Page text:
John Brack’s Self Portrait


John Brack is renowned for his images that explore the discipline of art and the social rituals and realities of everyday living. His paintings and drawings of urban and suburban Melbourne made during the 1950s received immediate attention for their novelty of subject and readily identifiable references. 

Striking in its candour, with its subject stripped of vanity and dressed in early-morning attire, Self portrait is a piercing study of a man engaged in the intimacy of shaving. Although images of women at their toilette have been frequently depicted by both male and female Australian artists, it is unusual for men to be shown or to show themselves in this context. Modest in scale, Brack’s image is conceived in a complex yet subtle colour scheme, applied with clarity and precision.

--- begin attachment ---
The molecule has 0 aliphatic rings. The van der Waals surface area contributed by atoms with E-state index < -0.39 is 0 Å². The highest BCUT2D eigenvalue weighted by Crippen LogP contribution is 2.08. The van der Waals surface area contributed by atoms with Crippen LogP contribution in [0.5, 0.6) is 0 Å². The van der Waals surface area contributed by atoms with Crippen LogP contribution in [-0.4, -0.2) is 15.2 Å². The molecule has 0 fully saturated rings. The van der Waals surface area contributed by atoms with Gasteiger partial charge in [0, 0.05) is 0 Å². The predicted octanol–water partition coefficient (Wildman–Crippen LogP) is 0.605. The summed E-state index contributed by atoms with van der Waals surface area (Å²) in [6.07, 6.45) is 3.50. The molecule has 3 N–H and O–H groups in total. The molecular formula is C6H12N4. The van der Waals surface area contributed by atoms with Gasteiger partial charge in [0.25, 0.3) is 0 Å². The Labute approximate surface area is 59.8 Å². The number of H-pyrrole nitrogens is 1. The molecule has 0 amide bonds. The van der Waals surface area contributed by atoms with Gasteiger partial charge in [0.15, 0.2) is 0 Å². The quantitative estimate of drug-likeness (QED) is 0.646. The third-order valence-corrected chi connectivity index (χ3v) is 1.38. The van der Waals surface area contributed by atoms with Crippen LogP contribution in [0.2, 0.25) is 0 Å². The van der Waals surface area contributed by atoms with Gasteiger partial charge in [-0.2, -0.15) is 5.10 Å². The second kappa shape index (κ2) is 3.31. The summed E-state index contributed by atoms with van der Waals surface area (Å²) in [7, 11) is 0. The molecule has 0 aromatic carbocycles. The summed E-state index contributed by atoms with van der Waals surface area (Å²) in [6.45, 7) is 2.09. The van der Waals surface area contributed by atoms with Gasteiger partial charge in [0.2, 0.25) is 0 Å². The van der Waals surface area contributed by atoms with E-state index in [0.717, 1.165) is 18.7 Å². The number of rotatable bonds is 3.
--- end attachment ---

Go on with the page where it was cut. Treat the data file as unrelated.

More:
Brack was particularly stimulated by the portraiture of Graham Sutherland, who imbued even his grandest subjects with a directness and informality that was in contrast to the idealisation and glorification that were so prevalent in commissioned portraiture.

Self portrait was initially shown in Brack’s 1956 solo exhibition at the Peter Bray Gallery in Melbourne, where it was exhibited alongside Collins St., 5 p.m. and The car, both also painted in 1955 and purchased by the National Gallery of Victoria. The acquisition of Self portrait, considered by many to be one of the finest portraits made in Australia during the twentieth century, enhances the Gallery’s small, distinguished collection of self-portraits by Australian artists. 

Geoffrey Smith